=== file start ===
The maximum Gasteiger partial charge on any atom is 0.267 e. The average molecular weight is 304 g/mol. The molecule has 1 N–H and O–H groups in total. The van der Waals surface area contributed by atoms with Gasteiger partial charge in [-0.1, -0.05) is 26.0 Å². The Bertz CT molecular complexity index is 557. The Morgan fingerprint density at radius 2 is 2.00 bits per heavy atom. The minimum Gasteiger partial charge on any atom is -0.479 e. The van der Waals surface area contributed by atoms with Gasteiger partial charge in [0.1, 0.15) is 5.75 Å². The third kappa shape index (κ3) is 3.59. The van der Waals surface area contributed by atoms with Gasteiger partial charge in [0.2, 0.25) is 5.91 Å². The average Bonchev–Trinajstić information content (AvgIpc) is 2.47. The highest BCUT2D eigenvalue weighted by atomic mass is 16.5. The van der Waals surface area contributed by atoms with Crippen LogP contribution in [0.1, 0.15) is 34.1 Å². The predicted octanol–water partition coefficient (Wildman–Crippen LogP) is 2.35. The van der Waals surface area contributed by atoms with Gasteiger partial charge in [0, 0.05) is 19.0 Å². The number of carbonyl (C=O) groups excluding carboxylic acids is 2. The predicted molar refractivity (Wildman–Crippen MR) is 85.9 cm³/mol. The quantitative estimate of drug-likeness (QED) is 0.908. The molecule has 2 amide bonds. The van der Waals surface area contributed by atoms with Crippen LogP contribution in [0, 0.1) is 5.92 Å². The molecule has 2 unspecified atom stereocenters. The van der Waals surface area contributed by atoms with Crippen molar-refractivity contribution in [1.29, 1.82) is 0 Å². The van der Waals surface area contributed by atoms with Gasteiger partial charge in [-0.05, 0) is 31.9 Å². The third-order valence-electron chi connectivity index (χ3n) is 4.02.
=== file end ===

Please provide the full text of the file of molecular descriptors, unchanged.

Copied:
The maximum Gasteiger partial charge on any atom is 0.267 e. The average molecular weight is 304 g/mol. The molecule has 1 N–H and O–H groups in total. The van der Waals surface area contributed by atoms with Gasteiger partial charge in [-0.1, -0.05) is 26.0 Å². The Bertz CT molecular complexity index is 557. The Morgan fingerprint density at radius 2 is 2.00 bits per heavy atom. The minimum Gasteiger partial charge on any atom is -0.479 e. The van der Waals surface area contributed by atoms with Gasteiger partial charge in [0.1, 0.15) is 5.75 Å². The third kappa shape index (κ3) is 3.59. The van der Waals surface area contributed by atoms with Gasteiger partial charge in [0.2, 0.25) is 5.91 Å². The average Bonchev–Trinajstić information content (AvgIpc) is 2.47. The highest BCUT2D eigenvalue weighted by atomic mass is 16.5. The van der Waals surface area contributed by atoms with Crippen LogP contribution in [0.1, 0.15) is 34.1 Å². The predicted octanol–water partition coefficient (Wildman–Crippen LogP) is 2.35. The van der Waals surface area contributed by atoms with Gasteiger partial charge in [0, 0.05) is 19.0 Å². The number of carbonyl (C=O) groups excluding carboxylic acids is 2. The predicted molar refractivity (Wildman–Crippen MR) is 85.9 cm³/mol. The quantitative estimate of drug-likeness (QED) is 0.908. The molecule has 2 amide bonds. The van der Waals surface area contributed by atoms with Crippen LogP contribution in [0, 0.1) is 5.92 Å². The molecule has 2 unspecified atom stereocenters. The van der Waals surface area contributed by atoms with Crippen molar-refractivity contribution in [1.29, 1.82) is 0 Å². The van der Waals surface area contributed by atoms with Gasteiger partial charge in [-0.05, 0) is 31.9 Å². The third-order valence-electron chi connectivity index (χ3n) is 4.02.